We had another look at the little bustard, toured around some more tracks finding a hoopoe and another 11 black bellied sandgrouse before heading back to the hotel.
After an Internet search and a chat with Steve West, I am happy with the id of my eagle. Despite only seeing one in the area in over 20 years, Steve said there has been a small number seen here in the last 10 years. I can't believe I found and identified such a rare bird today.
Most definitely the bird of the trip!
Saturday, 27 February 2016
Despite heavy rain being forecast for today we had hoped that it would be like at home and they had got it wrong. Sadly for us that wasn't the case and we woke to heavy rain
Steve had told us about a couple of different sites yesterday so we thought we'd give them a try.
Just east of Lleida is a largish man made lake with a reed fringe that holds decent numbers of wildfowl in the winter. We weren't quite expecting the rain to change to sleet and snow but thankfully it wasn't far to a viewing tower that gave good views over the lake.
1st birds as we walked to the tower were a couple of calling penduline tits in the reeds along with a couple of chiffchaffs.
Out on the lake were lots of shoveler, teal and mallard with a nice surprise 5 garganey. Over the lake were small numbers of swallow and in the reed fringe were several purple swamphens.
The rain didn't stop so we decided to check a local site for a wintering flock of little bustards. Steve said check the alfalfa fields by the 3rd roundabout and sure enough, a flock of 85 little bustards. A bit bedraggled but smart little birds.
With no let up in the rain we headed to the other site Steve had told us about yesterday to the south of the town. By the time we got there the weather had improved although the track to the parking area was a bit muddy in places!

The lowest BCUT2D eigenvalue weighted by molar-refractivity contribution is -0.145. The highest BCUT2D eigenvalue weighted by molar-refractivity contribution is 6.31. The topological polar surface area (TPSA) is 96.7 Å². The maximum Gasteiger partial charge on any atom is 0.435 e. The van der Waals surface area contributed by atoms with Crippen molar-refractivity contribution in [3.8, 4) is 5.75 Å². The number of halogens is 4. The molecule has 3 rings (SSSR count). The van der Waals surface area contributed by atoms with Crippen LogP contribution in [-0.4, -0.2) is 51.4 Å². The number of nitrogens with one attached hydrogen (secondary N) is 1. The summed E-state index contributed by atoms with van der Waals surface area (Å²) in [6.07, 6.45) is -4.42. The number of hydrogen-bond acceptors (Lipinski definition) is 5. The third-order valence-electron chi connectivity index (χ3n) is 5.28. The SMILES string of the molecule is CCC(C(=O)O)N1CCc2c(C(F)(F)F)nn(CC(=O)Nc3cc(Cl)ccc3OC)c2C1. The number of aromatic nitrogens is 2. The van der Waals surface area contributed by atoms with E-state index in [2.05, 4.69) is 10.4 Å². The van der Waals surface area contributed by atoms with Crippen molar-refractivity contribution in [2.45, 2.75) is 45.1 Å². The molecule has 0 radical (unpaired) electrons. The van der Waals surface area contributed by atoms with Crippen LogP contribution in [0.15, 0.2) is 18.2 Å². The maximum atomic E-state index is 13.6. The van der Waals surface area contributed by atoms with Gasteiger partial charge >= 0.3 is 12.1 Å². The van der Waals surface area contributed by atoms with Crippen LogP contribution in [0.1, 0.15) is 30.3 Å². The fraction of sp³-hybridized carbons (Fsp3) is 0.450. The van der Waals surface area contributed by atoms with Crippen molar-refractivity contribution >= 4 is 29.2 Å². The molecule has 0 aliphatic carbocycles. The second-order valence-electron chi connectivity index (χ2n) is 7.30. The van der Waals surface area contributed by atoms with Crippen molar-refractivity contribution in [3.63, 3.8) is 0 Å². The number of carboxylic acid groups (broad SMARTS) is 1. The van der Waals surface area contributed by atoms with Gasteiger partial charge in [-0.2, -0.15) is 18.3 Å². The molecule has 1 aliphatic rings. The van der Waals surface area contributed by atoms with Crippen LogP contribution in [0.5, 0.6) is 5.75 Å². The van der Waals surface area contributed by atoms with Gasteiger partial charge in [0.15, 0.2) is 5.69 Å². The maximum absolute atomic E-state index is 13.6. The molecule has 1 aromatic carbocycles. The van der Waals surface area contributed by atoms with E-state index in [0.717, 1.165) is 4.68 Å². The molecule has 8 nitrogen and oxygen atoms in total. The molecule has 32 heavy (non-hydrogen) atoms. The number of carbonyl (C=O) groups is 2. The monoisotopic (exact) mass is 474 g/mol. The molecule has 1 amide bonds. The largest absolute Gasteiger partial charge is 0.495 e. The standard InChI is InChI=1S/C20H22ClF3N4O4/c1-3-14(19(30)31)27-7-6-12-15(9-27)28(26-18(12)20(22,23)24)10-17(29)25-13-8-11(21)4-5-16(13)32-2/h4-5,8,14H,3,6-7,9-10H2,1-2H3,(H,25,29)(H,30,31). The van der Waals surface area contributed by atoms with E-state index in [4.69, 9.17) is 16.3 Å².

The target was sandgrouse although it is a big area. Around the sheep farm were several southern grey shrikes, hoopoe, black redstart and loads of chough. A calling little owl wouldn't show.
The first valley was too low so we headed up onto the rocky plateau. Lifer #2 of the day apeared in the form of 3 black wheatear on the walk up.
The top if the plateau was a mix of arable fields and areas that had been left bare for the sandgrouse.
A funny call drew our attention to a group of birds dropping into the bare ground close by, 13 pin tailed sandgrouse!!! We managed to get a bit closer and get great views of them feeding in the open. Another dozen birds were still flying about but they never dropped in.
As the sun came out it encouraged birds to start singing. On the walk back we added sardinian warbler to the list.
A day that started out soggy and cold, turned out good in the end
Friday, 26 February 2016
When we were planning this trip we didn't realise that we were close enough to the mountains to get there easily.
Having done so Internet searching I found a site guide by a guy called Steve West (birdinginSpain.com) who I contacted to see if her could take us up into the mountains for a day. A wise choice as he was excellent and I would thoroughly recommend him if you're this way.
Steve met us early outside the hotel and we headed north towards the foothills of the Pyrenees. First on the agenda was a small village church that had been visited recently by a wallcreeper but we drew a blank. Nice narrow streets to explore though.
A short drive further north to check some riverside gorges but still no luck. Did manage nice views of crag martin and black bellied dipper though.